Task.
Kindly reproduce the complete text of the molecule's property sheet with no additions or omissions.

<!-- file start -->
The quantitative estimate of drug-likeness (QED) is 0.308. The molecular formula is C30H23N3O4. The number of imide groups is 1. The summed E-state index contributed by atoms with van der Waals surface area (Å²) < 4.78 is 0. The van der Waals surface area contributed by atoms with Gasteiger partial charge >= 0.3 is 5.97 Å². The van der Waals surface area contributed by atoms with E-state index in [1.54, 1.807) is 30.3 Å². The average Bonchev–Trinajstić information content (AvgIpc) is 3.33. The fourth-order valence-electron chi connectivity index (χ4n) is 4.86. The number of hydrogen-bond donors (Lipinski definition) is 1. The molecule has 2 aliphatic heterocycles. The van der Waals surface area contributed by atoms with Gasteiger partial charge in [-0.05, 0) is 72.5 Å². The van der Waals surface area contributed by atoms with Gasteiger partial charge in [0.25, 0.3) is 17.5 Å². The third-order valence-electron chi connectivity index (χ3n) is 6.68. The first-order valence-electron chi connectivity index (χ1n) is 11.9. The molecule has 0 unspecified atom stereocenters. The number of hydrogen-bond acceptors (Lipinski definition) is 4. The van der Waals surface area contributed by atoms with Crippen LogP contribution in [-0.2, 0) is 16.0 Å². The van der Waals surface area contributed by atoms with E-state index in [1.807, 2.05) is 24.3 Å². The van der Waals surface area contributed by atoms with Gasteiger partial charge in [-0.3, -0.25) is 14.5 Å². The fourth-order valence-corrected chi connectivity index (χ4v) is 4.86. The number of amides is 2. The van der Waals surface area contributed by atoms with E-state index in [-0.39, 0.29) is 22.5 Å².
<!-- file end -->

The quantitative estimate of drug-likeness (QED) is 0.308. The molecular formula is C30H23N3O4. The number of imide groups is 1. The summed E-state index contributed by atoms with van der Waals surface area (Å²) < 4.78 is 0. The van der Waals surface area contributed by atoms with Gasteiger partial charge >= 0.3 is 5.97 Å². The van der Waals surface area contributed by atoms with E-state index in [1.54, 1.807) is 30.3 Å². The average Bonchev–Trinajstić information content (AvgIpc) is 3.33. The fourth-order valence-electron chi connectivity index (χ4n) is 4.86. The number of hydrogen-bond donors (Lipinski definition) is 1. The molecule has 2 aliphatic heterocycles. The van der Waals surface area contributed by atoms with Gasteiger partial charge in [-0.05, 0) is 72.5 Å². The van der Waals surface area contributed by atoms with Gasteiger partial charge in [0.25, 0.3) is 17.5 Å². The third-order valence-electron chi connectivity index (χ3n) is 6.68. The first-order valence-electron chi connectivity index (χ1n) is 11.9. The molecule has 0 unspecified atom stereocenters. The number of hydrogen-bond acceptors (Lipinski definition) is 4. The van der Waals surface area contributed by atoms with Crippen LogP contribution in [-0.2, 0) is 16.0 Å². The van der Waals surface area contributed by atoms with E-state index in [1.807, 2.05) is 24.3 Å². The van der Waals surface area contributed by atoms with Gasteiger partial charge in [-0.3, -0.25) is 14.5 Å². The fourth-order valence-corrected chi connectivity index (χ4v) is 4.86. The number of amides is 2. The van der Waals surface area contributed by atoms with E-state index in [-0.39, 0.29) is 22.5 Å².